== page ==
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October 4, 2018 by Jhara Navalo

By guest blogger Lorna Wooldridge, dyslexia specialist tutor.


Student Writing in ClassroomIn a recent blog I wrote for the Orton-Gillingham Online Academy (OGOA) on “The National Reading Panel and The Big Five”, I explained what exactly “The Big Five” are, and why they are so important for reading. I plan to blog extensively about each one in the next few months, again for the OGOA, and will include resources and ideas that parents, teachers and tutors, can use with their struggling readers. I hope you will check in on those through the OGOA blog page. Today, I’m going to include five online supplementary resources which we have used in our tutoring practice, Wise owl Services, and which our students use at home to address the “Big Five.” 

1. Phonological and Phonemic Awareness

We have been using the HearBuilder program with all our students for almost a year. Since it is only practical for us to work on phonological and phonemic awareness skills for about 10 minutes during a 60-minute session, we have found it a very useful supplement. The Phonological Awareness program is the first of four that we use with our students. This program is available for individuals, tutoring practices, and schools. As an administrator, I can limit the programs available to each student, until they are ready to move into other areas. I can also set the difficulty level, and skip a student onto a higher level if they are finding the work too easy. 

To control the order in which I want the activities to be played, I make sure the parents of each student know what they should be doing to reinforce what I am teaching in our face-to-face sessions. I regularly monitor each student’s progress and keep their parents informed. 

I have found HearBuilder to be both very effective and reasonably priced, offering far more than the phonological and phonemic awareness skills. For evidence that this program is effective for developing phonological and phonemic awareness skills follow this link. 

2. Phonics

I have been part of a trial for two online phonic programs, neither of which we currently offer through our practice, mainly because of the cost of a tutoring practice subscription, though our families found them useful reinforcement exercises. A couple of these families have continued to use one of these two programs. 

Nessy is a very colorful and fun program, but generally only appeals to younger children. It is possible for an administrator to turn off certain elements (islands,) so students can only discover activities and practice the phonics they have been taught in our sessions. Personally, I found it much harder to administer than HearBuilder. 

For educational establishments, Reading Horizons offers a number of online programs for different ages. They also sell a home version, for individuals. As part of the trial, I received free training, and I was extremely impressed by both the training and the program. The difficulty using this program might be that for certain concepts, a tutor may use different methods to those used in this program. Reading Horizons, like other online tools, has a particular way of teaching syllabication, and if their teacher or tutor teaches something different, students may become confused. However, I feel this program does have lots to offer teachers, tutors, and parents, and maybe a possible option where a tutor isn’t available. To be effective in these kinds of situations, a parent needs to take the Reading Horizons training and use the online program in conjunction with the manual and other materials.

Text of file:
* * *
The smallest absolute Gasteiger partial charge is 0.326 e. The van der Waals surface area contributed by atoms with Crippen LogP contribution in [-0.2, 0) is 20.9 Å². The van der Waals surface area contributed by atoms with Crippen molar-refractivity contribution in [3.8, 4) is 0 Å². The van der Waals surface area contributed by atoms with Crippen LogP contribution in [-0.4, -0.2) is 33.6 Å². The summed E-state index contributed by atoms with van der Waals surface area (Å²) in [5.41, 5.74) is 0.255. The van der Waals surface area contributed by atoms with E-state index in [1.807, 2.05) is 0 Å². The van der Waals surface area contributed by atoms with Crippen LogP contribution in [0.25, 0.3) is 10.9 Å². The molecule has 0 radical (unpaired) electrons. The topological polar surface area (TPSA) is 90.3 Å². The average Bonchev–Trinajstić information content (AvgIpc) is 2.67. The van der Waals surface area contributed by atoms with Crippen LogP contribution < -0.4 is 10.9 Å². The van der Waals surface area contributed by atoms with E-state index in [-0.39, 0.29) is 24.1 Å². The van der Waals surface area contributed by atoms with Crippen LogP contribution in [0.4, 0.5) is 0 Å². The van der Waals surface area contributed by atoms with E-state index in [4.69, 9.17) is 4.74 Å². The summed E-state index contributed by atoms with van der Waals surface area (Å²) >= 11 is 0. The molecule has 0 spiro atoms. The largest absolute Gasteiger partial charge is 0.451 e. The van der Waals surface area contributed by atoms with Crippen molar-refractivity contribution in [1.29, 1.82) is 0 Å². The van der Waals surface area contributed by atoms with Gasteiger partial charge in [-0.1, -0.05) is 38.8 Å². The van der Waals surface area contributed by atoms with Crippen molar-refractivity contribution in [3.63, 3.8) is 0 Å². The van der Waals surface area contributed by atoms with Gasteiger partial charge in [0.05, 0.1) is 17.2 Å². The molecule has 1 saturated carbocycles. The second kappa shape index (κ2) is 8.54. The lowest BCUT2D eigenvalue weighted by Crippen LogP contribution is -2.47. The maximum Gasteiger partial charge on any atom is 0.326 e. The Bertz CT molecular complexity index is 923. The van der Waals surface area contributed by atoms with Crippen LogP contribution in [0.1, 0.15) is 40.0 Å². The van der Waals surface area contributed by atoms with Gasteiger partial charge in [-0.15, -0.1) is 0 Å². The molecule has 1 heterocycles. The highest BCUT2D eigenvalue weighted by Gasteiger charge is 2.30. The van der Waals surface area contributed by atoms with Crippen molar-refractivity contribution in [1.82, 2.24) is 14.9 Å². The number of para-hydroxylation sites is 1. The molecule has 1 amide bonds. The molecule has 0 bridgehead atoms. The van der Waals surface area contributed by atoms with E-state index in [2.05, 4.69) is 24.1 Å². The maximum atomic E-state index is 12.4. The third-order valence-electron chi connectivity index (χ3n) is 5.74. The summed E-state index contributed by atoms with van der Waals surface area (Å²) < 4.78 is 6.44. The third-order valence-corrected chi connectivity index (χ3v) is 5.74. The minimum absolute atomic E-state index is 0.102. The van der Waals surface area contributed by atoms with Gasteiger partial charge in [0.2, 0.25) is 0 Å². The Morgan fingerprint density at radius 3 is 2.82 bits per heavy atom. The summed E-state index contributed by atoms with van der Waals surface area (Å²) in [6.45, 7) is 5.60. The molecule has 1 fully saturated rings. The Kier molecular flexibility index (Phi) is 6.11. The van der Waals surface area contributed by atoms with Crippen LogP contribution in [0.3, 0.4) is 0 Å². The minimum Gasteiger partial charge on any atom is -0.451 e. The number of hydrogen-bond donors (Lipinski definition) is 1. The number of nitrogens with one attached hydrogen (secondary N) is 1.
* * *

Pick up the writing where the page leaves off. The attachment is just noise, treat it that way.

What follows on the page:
3. Fluency

Student Using Learning Ally There are several fluency programs available on the market, but I actually prefer the audiobook services offered by Learning Ally. They offer human narrated books, and the ability for students to simultaneously follow the text with their eyes helps develop prosody. This process also encourages orthographic mapping of phonemes to letters in words on the page, and sight word recognition is developed as the student is exposed time and again to words they might struggle with if they had to decode the text. As the student isn’t having to work so hard to decode the text, they can focus on comprehension and understanding what they are “ear reading and eye following.” To quote from Learning Ally:

Exposure to human-read audiobooks can significantly enhance a struggling reader's ability to read more fluently and to make deeper contextual meaning to content.May 23rd, 2018.

Plus, students just love being able to access the books!

4. Vocabulary 

In our practice, we have been using InferCabulary for over a year now,  and we have just renewed our subscription. InferCabulary is a web-based, visual vocabulary and reasoning program that uses the Semantic Reasoning Method. Through a verbal mountain climbing challenge, it uses pictorial and audio examples that illustrate the meaning and nuance behind words such as “ascent”, “seldom”, and “cluster”. You can see a demonstration using this link.